Sometimes data and reason aren’t enough to change people’s minds. For all the level headed arguments against parking minimums, about how current policy restricts housing supply and drives up costs, and about the unfairness of hidden subsidies for drivers at the expense of everyone else, the knee-jerk, emotional response resisting change will always be a powerful force. Those wishing to affect positive change have not only to construct reasoned arguments for it, but to tug on heartstrings as well. That’s the kind of appeal that The Sightline Institute made recently in the article “Ugly by Law”. It’s the kind of appeal that Park(ing) Day makes every year. By seeing a vision of what could be, people will also view the world as it exists with new eyes. Many have become numb to car dominated landscapes and lifestyles. Providing a clear vision of what could have been and what we are missing out on, will bring to life the better world that will be if the space dedicated to cars can be right-sized. Showing images and examples of transformation from an on the ground, human perspective will be an important part of helping others to see that what exists now is not an inevitability, but a choice. What does our (institutionalized) obsession with cars cost us?
While the above graphic features the view from my apartment in Bogotá, Colombia, I hope it will have some universal appeal.
High resolution version
This is the final installment of a five part series documenting parking minimums across the United States. Future graphs will explore parking minimums on a more local and conceptual level and will eventually include on-street parking policy as well.
There is no consensus on how to calculate minimum parking for high schools. The methods are so varied that I ended up leaving several cities off of this graphic in an effort to simplify comparisons. Still, despite my best efforts to use current national averages to build a fair basis of comparison, the numbers shown and the corresponding ranks of each city represent only one possible scenario and could shift significantly if different assumptions were used about student and staff population, built area, and/or the number of classrooms. The real lesson from this graph is the haphazardness with which minimums are calculated and the huge consequences for cities like Mesa that get it horribly wrong. Providing plentiful free parking to high school students gets them hooked on driving from an early age. It sets the expectation that driving is a rite of passage into adulthood and that any other method of getting around is immature or inferior. In a country with an obesity epidemic, that doesn’t seem to be the best lesson to teach. In a setting where equality should be a virtue, it provides a benefit to wealthier students, who have the means to drive a car, with funds that could go towards providing students (including those less well off) with a higher quality education.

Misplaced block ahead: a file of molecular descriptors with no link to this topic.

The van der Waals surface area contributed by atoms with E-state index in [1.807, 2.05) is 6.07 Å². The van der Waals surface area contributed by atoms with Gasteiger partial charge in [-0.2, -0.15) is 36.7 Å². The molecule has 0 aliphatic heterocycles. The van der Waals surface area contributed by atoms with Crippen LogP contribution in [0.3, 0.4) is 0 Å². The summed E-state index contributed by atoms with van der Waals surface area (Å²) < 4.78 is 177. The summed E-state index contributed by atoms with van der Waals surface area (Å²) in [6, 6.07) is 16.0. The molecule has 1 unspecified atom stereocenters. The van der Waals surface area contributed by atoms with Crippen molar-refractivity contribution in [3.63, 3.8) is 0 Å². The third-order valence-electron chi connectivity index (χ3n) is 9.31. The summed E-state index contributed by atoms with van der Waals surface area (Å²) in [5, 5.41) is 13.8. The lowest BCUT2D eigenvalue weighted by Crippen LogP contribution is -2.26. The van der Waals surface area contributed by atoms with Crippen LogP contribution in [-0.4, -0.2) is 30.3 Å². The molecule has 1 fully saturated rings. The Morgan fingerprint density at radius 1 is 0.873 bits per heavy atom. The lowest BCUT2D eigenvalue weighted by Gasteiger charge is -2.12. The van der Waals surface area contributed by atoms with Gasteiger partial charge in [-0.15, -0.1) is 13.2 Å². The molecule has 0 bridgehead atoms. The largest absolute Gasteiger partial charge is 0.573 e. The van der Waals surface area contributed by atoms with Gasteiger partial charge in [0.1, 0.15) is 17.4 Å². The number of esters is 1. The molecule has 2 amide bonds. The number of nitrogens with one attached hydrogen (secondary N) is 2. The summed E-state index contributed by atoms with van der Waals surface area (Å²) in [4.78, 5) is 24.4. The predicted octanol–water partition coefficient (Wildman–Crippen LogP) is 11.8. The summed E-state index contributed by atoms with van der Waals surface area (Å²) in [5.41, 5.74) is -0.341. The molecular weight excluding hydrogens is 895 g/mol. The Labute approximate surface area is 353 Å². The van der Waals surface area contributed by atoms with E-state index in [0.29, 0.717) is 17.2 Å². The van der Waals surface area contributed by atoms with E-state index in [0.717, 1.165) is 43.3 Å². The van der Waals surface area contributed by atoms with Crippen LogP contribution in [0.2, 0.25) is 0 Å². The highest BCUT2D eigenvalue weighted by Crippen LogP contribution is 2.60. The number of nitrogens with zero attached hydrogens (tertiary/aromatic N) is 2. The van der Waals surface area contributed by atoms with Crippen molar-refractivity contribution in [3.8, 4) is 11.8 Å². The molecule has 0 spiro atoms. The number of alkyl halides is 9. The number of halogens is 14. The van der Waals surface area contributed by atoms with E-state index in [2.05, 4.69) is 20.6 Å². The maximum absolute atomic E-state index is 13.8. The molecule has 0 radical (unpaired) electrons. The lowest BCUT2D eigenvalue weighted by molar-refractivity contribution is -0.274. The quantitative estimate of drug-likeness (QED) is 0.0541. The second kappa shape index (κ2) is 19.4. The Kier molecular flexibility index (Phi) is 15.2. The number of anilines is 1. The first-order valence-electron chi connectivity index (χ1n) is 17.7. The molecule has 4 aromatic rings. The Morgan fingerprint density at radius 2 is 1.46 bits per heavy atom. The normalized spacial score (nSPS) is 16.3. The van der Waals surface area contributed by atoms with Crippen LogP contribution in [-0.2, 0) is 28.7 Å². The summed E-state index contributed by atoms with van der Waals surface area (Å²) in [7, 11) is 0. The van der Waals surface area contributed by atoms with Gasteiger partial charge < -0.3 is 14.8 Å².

This is part two of the five part series documenting parking minimums for various land uses in cities across the United States. I found the graphs above to be quite stunning and while I was working on them I often had to remind myself that these are not worst case scenarios, these are minimums. Much more so than the previous entry on apartments, this set of graphics illuminates the huge amount of real estate that city governments require to be set aside for parking. The spacial mismatch between cars and people is jarring, and it becomes obvious that creating a humane, walkable urban environment is totally impossible so long as these ordinances stand.